The men who now control Trump’s Environmental Policy used to be lobbyists who worked for the big corporations that polluted America the most.
Among 20 of the most powerful people in government environment jobs, almost all of them have ties to the fossil fuel industry or they have fought against the regulations they now are supposed to enforce.
15 of these people came from careers in the oil, gas, coal, chemical or agriculture industries, while another three are from state governments that have spent years resisting environmental regulations. At least four have direct ties to the Koch brothers, who have spent millions of dollars to defeat climate change and clean energy measures.
Here are three examples of such men.
Andrew R. Wheeler is the head of the E.P.A, our main agency to protect our environment. Wheeler used to be a fossil fuel lobbyist. He is now in charge of regulating the fossil fuel industry. As a lobbyist, Mr. Wheeler represented an electric utility, a uranium producer and, most significantly, a coal magnate. This coal baron paid Mr. Wheeler’s lobbying firm $2.7 million over eight years to loosen restrictions on coal companies. Mr. Wheeler’s job now is to enforce clean air and water laws. During his time in office, he has rolled back regulations and made it easier for highly polluting coal plants to keep operating.
Peter Wright is the head of land management and emergency environmental clean up for our government. Previously he represented Dow Chemical in Dow’s fight to avoid the cleanup of toxic Superfund sites. He now oversees E.P.A.’s Superfund cleanup program. Mr. Wright spent 19 years as an attorney at Dow, one of the world’s largest chemical makers. He fought to lessen Dow’s responsibility to contribute to the cleanup of a toxic waste site in Midland, Mich. Mr. Wright now oversees the E.P.A.’s ongoing cleanup of thousands of Superfund sites, as well as emergency response and waste programs.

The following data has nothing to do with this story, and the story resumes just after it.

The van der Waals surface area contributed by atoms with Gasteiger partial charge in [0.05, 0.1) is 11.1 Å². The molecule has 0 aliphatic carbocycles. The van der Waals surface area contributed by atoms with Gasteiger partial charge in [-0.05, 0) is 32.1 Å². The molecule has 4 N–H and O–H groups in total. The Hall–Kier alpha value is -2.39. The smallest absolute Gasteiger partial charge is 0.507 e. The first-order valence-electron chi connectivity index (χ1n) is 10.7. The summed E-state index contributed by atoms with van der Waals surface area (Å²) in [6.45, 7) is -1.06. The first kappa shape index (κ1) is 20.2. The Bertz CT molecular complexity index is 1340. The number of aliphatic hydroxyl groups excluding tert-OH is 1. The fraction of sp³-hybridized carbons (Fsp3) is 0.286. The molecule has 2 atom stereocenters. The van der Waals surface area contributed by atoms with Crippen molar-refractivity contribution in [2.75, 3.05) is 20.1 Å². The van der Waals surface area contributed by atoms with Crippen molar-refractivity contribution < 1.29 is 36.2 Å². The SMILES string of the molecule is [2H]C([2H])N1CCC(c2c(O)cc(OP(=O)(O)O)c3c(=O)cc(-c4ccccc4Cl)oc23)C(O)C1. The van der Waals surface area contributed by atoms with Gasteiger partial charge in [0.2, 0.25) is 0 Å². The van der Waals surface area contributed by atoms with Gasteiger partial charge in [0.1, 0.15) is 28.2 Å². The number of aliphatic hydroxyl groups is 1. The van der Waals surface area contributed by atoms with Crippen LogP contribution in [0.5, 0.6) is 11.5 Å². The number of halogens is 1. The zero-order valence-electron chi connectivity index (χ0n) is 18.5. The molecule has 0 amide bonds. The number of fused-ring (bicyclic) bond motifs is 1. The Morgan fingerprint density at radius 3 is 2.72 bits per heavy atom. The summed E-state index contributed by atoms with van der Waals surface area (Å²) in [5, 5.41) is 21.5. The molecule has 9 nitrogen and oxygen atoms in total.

David Bernhardt is the head of the Department of the Interior. He is our caretaker for all federals lands like National Parks. He is a former lobbyist for oil, gas and farming interests. He now oversees all federal land and natural resource use. He was a former lobbyist for oil and gas companies including Halliburton, Cobalt International Energy, Samson Resources, and the Independent Petroleum Association of America. Mr. Bernhardt leads the Interior Department, overseeing millions of acres of federal land and waterways. Under his tenure, the agency has weakened protections for endangered species, rolled back regulations on methane fought by the oil and gas industries, and weakened protections for fish in order to divert water to California farmers.
All of these men were appointed by the Trump administration.
The information and many of the words for this article came from the New York Times essay below.